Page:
August 12, 2015
So you love elephants. You know they’re fighting for their lives across the globe and they’re losing the battle. But what can you do to help? How do the choices you make help or hurt elephants? What about your entertainment and travel dollars? Here are 10 things you can do to make a difference in one or many elephants’ lives. This list is not intended to cover everything, but it might give you a place to start.
- Ivory: Don’t buy Ivory, even if it’s sold as “antique.” No one who is an elephant advocate is going to knowingly buy new ivory. But the market is flooded with items that are being sold under the guise of “antique” ivory. It may just be a miniscule amount in a pair of earrings or knife handle or musical instrument, but all ivory contributes to the decimation of the world’s elephant population.
- Trekking: Don’t pay to ride elephants in Asia. There are many opinions on whether one human astride an elephant will actually cause physical harm to its back or neck, but there’s a lot more going on behind the scenes. Where did that elephant come from? Was it “broken” in one of Asia’s infamous “crush” sessions? (If you don’t know what that is, Google it, but be prepared to have your heart broken.) No matter where it came from, paying for an elephant to entertain you or haul you around only encourages more operations to provide these animals for our enjoyment, and they’re usually maintained in less-than-optimal conditions.
- Circus: Never attend an animal-centric circus that uses exotics. No exceptions on this one. Every dollar you spend at such a circus allows them to maintain these imprisoned animals.
- Zoos: Do not support a zoo with your entry fees or donations if they’re keeping animals in substandard conditions. Elephants are social animals who can wander up to 50 miles a day. If the animal(s) at your local zoo are kept in small enclosures and/or they are kept alone, petition your zoo to transfer them to a larger, more suitable facility.
- Africa: Going on a photo safari? Research your tour operators & destinations. Most African tour operators offer photographic safaris, but some also offer hunting safaris or are affiliated with operations who do. Know what type of outfit you’re supporting before you support them. What about the locations you’re traveling to? Is it a country that either outlaws or severely restricts big game hunting? If not, spend your money elsewhere.
- Donate. There are wonderful organizations in the US and abroad that rescue elephants and provide the care and life they deserve. In the US, there’s The Elephant Sanctuary in Tennessee and PAWS in California. Saving Ganesh supports Sri Lanka’s elephant population, and the Elephant Nature Park is making strides in protecting Thailand’s elephants. The Sheldrick Wildlife Trust operates in Kenya. The Serengeti Foundation helps elephants and other animals across the world. Five bucks a month doesn’t seem like much, and it’s not, but if enough of us do it, we could provide the funds these sanctuaries and organizations need to help the world’s elephant population. Twenty bucks will do the trick even better. Before you donate, research who you’re donating to.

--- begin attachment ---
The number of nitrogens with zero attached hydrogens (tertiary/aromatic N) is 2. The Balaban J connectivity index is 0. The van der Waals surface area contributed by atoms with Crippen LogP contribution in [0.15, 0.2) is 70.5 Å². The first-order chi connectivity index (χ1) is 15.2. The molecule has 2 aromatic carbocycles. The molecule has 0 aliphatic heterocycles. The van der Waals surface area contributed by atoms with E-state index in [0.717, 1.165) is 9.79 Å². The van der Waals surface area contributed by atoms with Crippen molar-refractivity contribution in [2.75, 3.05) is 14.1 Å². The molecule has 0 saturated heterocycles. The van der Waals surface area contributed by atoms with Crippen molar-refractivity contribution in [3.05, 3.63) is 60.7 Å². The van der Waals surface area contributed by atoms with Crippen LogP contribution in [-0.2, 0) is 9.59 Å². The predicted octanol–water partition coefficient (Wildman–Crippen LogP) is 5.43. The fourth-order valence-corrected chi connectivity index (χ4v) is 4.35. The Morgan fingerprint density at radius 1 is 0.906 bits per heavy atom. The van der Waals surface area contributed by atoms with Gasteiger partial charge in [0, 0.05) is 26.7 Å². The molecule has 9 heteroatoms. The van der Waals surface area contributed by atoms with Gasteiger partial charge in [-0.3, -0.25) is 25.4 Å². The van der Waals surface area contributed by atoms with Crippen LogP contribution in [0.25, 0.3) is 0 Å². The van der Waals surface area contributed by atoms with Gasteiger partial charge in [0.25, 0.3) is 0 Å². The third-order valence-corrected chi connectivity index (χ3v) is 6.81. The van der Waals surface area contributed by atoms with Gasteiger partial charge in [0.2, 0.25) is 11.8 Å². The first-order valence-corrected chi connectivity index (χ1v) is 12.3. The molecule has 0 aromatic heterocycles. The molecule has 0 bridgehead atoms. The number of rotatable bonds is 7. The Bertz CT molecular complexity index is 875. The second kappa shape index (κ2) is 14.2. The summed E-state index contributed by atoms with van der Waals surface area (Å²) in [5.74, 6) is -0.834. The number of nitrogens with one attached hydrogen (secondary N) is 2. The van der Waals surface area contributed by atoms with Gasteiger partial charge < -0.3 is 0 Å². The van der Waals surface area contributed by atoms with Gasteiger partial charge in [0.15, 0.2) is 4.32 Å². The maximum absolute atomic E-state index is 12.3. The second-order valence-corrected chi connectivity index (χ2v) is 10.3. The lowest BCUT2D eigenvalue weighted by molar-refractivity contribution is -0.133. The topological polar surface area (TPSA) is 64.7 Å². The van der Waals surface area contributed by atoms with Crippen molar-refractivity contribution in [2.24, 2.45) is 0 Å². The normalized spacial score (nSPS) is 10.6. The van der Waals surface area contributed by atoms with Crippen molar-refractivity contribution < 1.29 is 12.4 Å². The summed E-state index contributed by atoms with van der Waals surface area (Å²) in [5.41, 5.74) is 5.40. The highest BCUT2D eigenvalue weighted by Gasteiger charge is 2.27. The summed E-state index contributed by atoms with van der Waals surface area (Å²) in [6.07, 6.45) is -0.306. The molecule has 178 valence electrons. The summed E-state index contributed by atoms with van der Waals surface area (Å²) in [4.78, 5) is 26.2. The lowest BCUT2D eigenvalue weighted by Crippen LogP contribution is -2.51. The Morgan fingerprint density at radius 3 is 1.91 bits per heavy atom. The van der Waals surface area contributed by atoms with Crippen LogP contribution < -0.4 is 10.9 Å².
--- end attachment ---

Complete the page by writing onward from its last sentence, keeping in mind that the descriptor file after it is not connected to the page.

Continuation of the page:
- Petition Lawmakers. Laws need to change. Proposed legislation in the US is either meeting serious resistance or is completely ignored. Ever heard of TEAPA – the Traveling Exotic Animal Protection Act? Probably not. Same with your state Senator or Representative. If you care about the laws regulating ivory sales and traveling exotic animals, write your state legislators and tell them how you feel. Need more information? Visit Animal Defenders International or the Humane Society. Both can provide information and instructions on how you can make a difference.
- Act Locally. Does your city or state allow animal-centric circuses? Connect with others in your community who share your compassion for elephants and try to do something about it. How do they restrict the sales of ivory?
- If You See Something, Say Something. If your friends, family, acquaintances, etc. are wearing or using ivory, attending animal-centric circuses, or traveling to places where tourism has an effect on elephants’ lives, speak to them about your feelings. Explain to them how their choices make a real difference.
- Share Something. When you come across a hashtag such as #dontflywild (asking airlines not to fly big game trophies), retweet it. Share blogs, facebook posts, and Instagram images to raise awareness. One of these beauties will love you for it!